Austin Woods was diagnosed with Hodgkin's lymphoma around the time of the Oklahoma spring game.
Recruited out of Rockwall, Texas as the nation's No. 4-ranked center by one recruiting service, Woods is the Sooners' deep snapper and backup center. He has been going through two-a-days while undergoing chemotherapy for the cancer that was discovered in his throat.
Woods doesn't remember the exact day he was diagnosed, but this week he recounted to the media what his fight against cancer has been like.
What's it like going through these workouts and knowing you're an inspiration to your team?
It means a lot that my teammates say that about me. That's one of the things I want to do is be there for them. I wanted to be there and show them it always could be worse. I'm not as bad off as I possibly could be. There's always someone that could be going through something worse than you are.
When you first got your diagnosis, what crossed your mind?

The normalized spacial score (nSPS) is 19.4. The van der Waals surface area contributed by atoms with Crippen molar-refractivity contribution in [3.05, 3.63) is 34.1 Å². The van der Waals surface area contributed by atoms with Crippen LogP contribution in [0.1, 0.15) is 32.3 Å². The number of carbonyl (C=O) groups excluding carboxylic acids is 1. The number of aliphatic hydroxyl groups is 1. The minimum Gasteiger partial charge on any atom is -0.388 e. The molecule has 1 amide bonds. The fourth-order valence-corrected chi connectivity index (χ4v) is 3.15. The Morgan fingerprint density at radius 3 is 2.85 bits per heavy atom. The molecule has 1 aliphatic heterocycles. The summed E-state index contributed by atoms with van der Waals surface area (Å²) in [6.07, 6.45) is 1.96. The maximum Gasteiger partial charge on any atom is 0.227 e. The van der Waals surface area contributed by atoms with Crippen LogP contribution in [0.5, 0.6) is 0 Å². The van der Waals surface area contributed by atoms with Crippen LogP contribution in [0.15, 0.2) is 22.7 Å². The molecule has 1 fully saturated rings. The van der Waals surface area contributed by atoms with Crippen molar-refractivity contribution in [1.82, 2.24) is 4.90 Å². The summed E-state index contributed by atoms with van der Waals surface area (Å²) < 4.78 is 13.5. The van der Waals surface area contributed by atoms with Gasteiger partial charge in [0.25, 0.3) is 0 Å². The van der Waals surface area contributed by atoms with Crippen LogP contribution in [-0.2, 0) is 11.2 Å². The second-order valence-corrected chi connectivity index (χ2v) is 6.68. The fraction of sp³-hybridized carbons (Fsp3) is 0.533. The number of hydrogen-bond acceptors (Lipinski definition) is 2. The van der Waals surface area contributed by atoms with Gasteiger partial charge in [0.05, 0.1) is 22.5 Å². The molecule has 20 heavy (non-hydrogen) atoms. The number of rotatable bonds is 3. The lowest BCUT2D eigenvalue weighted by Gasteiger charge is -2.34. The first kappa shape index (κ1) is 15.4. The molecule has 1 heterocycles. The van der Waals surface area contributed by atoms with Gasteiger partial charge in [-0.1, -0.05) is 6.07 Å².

My first thought was “when can I play football again? What's the timeline for everything? When are my treatments and surgeries?” So I just talked to my doctors and they said, “As much as you can, you can keep going through physical activity, go through summer workouts.” … But I handled the treatments so well and I'd gone through summer workouts just like everyone else. … The fact that I was able to do that two weeks before two-a-days started, I was told, you can play football ... Since I invested and went through summer workouts I decided I'm going to go ahead and play. I'm able and ready to play football this year and that's what I decided to do.
What do you feel like after chemotherapy?
I get pretty fatigued. I'm sitting in a chair for four hours. They stick me with an inch-long needle and I get pumped with toxin and chemical and all for about four hours. After that I'm pretty tired but it takes me a day or two, and then I'm back on my feet and ready to go.